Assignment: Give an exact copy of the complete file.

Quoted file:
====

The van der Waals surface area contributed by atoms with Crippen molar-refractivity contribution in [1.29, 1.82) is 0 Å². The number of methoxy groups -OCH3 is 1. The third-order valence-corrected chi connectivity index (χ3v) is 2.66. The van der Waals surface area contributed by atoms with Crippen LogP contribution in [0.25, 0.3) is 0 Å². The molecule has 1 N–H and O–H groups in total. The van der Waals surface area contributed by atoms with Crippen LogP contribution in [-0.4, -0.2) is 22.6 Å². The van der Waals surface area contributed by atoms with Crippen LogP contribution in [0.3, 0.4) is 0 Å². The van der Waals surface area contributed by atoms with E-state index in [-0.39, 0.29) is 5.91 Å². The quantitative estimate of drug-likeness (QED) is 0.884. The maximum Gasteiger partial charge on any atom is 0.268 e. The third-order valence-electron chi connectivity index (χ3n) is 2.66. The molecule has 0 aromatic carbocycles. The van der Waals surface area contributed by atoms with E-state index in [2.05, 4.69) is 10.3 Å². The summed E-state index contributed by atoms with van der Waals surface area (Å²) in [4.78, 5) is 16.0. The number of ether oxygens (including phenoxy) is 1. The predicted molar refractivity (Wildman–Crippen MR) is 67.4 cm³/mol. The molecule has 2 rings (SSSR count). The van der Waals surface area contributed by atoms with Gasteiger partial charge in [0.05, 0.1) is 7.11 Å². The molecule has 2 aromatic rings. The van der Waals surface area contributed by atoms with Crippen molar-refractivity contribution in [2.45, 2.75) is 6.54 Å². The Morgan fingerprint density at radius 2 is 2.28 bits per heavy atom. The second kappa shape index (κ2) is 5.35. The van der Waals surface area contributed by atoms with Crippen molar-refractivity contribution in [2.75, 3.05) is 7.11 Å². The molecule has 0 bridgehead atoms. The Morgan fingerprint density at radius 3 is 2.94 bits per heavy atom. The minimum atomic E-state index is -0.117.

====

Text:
The van der Waals surface area contributed by atoms with Crippen molar-refractivity contribution in [1.29, 1.82) is 0 Å². The number of methoxy groups -OCH3 is 1. The third-order valence-corrected chi connectivity index (χ3v) is 2.66. The van der Waals surface area contributed by atoms with Crippen LogP contribution in [0.25, 0.3) is 0 Å². The molecule has 1 N–H and O–H groups in total. The van der Waals surface area contributed by atoms with Crippen LogP contribution in [-0.4, -0.2) is 22.6 Å². The van der Waals surface area contributed by atoms with Crippen LogP contribution in [0.3, 0.4) is 0 Å². The van der Waals surface area contributed by atoms with E-state index in [-0.39, 0.29) is 5.91 Å². The quantitative estimate of drug-likeness (QED) is 0.884. The maximum Gasteiger partial charge on any atom is 0.268 e. The third-order valence-electron chi connectivity index (χ3n) is 2.66. The molecule has 0 aromatic carbocycles. The van der Waals surface area contributed by atoms with E-state index in [2.05, 4.69) is 10.3 Å². The summed E-state index contributed by atoms with van der Waals surface area (Å²) in [4.78, 5) is 16.0. The number of ether oxygens (including phenoxy) is 1. The predicted molar refractivity (Wildman–Crippen MR) is 67.4 cm³/mol. The molecule has 2 rings (SSSR count). The van der Waals surface area contributed by atoms with Gasteiger partial charge in [0.05, 0.1) is 7.11 Å². The molecule has 2 aromatic rings. The van der Waals surface area contributed by atoms with Crippen molar-refractivity contribution in [2.45, 2.75) is 6.54 Å². The Morgan fingerprint density at radius 2 is 2.28 bits per heavy atom. The second kappa shape index (κ2) is 5.35. The van der Waals surface area contributed by atoms with Crippen molar-refractivity contribution in [2.75, 3.05) is 7.11 Å². The molecule has 0 bridgehead atoms. The Morgan fingerprint density at radius 3 is 2.94 bits per heavy atom. The minimum atomic E-state index is -0.117.